The following thoughts were prompted by David Pasztor's recent article on Wendy Lee Gramm ["Take my wife--please!" March 30].
How loudly to yell at football games and whether to eat at Burger King are probably as stimulating as intellectual debate gets in the Economics Department of Texas A&M. The fact that Phil Gramm rose rapidly at A&M and his wife (who had far better credentials) did not speaks volumes for what it takes to get ahead at A&M. In terms of his academic career, Phil Gramm was only a big fish in a stagnant pond. (Aggies will probably demur. They can scream and yell or they can show me their Nobel Laureates.)
Gramm's greatest achievement in Washington was the Gramm-Rudman-Hollis Act; that combination of smoke, mirrors, and poppycock which was supposed to get us out of debt--how many billions of dollars ago?
Phil has not showed much in the brains department, or in the ability to get things done. That leaves the character issue. I suppose there is nothing really wrong in having a banker help pay for a house on Maryland's Mosquito Coast. At least nobody went to jail over it. But is it really presidential to take favors from people who might ask for favors in return? Phil thinks so, but then he built his house in the middle of the mosquito belt.
This is where we get back to Wendy. Is there a correlation between Wendy Gramm's reluctance to impose health and safety regulations when she was in charge of the federal office that was supposed to do so, and the size of the contributions from those industries to Phil Gramm? Presidential hopeful Gramm (sometimes called "I'm yours for a grand" Gramm) has managed to corral a huge number of corporate dollars.
There seems to be a fundamental difference between the senior members of the Gramm household. Mr. Gramm is a firm law-and-order man. More cops, stiffer penalties is the presidential hopeful's prescription for the nation's ills.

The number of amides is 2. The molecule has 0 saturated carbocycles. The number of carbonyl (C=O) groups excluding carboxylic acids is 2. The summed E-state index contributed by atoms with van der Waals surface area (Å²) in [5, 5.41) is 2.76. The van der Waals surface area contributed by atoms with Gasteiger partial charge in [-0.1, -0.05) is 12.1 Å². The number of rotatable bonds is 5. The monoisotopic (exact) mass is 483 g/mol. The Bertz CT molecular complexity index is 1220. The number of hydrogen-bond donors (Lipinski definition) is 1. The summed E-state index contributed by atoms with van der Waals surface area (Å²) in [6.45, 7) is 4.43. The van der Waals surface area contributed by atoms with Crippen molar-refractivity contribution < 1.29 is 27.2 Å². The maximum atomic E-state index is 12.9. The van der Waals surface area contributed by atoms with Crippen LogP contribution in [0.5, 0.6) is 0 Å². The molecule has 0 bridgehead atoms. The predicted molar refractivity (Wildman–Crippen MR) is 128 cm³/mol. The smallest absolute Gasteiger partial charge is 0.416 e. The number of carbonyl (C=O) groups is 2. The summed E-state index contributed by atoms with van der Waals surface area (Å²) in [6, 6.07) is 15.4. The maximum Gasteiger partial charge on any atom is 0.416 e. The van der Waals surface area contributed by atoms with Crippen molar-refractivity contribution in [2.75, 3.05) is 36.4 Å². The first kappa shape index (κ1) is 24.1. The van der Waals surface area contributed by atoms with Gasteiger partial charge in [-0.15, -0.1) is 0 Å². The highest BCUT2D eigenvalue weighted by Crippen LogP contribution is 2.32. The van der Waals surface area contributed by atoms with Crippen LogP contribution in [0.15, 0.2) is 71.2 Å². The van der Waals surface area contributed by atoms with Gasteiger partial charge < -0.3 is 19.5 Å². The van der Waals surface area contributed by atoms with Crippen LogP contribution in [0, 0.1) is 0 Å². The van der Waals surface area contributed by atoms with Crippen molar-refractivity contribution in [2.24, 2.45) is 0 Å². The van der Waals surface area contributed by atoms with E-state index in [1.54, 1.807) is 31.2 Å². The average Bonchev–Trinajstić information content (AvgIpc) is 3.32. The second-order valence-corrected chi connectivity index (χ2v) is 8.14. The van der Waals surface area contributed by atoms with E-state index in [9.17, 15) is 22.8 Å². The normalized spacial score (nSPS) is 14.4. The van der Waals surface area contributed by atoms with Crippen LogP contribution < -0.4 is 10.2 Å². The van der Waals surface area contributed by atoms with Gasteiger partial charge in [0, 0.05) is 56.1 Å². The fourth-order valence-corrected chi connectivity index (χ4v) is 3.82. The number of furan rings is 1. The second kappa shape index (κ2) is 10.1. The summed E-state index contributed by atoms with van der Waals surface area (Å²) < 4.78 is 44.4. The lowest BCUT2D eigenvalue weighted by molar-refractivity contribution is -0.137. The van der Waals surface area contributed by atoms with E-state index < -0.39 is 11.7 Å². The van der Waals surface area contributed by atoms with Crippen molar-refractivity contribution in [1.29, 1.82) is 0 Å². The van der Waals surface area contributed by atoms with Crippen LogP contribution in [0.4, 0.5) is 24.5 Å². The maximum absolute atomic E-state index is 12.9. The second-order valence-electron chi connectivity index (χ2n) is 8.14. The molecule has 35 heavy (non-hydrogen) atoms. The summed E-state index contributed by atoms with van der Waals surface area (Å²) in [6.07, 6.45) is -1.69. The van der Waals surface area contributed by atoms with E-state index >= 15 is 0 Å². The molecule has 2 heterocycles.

His wife takes the opposite view. She seems to want to get all the cops off the streets of corporate America. Given that difference, no wonder they restrict their conversation to burger joints and Aggie spirit.
Protecting rare books
David Farmer has been criticized by some librarians for his comprehensive approach to combating book and manuscript theft ["Precious pages," March 23]. As a professional colleague, I want to raise my voice in support of David.
Security measures are important, but no system is unbeatable if there is to be any access to the material at all. When the inevitable happens and rare material is stolen, we who are charged with its well-being have, in addition to a legal obligation, a moral obligation to our heritage to do what we can to recover the material and see that the thief is brought to justice. We only encourage theft if we do not fight it. David is a leader in our field and deserves a pat on the back.
On snakes and civilization
Sorry, Jennifer Briggs, your snake-hunting buddy got it wrong ["Rattlin' and ropin'," March 23]. Not everyone is afraid of snakes, nor should they be. Most snakes are harmless and, indeed, ecologically beneficial.
Even rattlesnakes have a place in nature (though it seems that Nature herself may have lost the battle for a place on mankind's agenda). Rattlesnakes are neither aggressive nor particularly dangerous, as religious zealots have long demonstrated by manhandling them with fair impunity. Rattlesnakes pursue only their natural prey--rodents, mainly--and scrupulously avoid encounters with larger animals. When threatened, however, they will attempt to defend themselves, and this "Don't tread on me" behavior maddens rattlesnake hunters.
But rattlesnake hunters are, in general, an ignorant lot of exhibitionists, while rattlesnake roundups are just another remnant, like dogfights, canned hunts, and lynching, of a regional bloody-mindedness that has always dismayed civilized observers.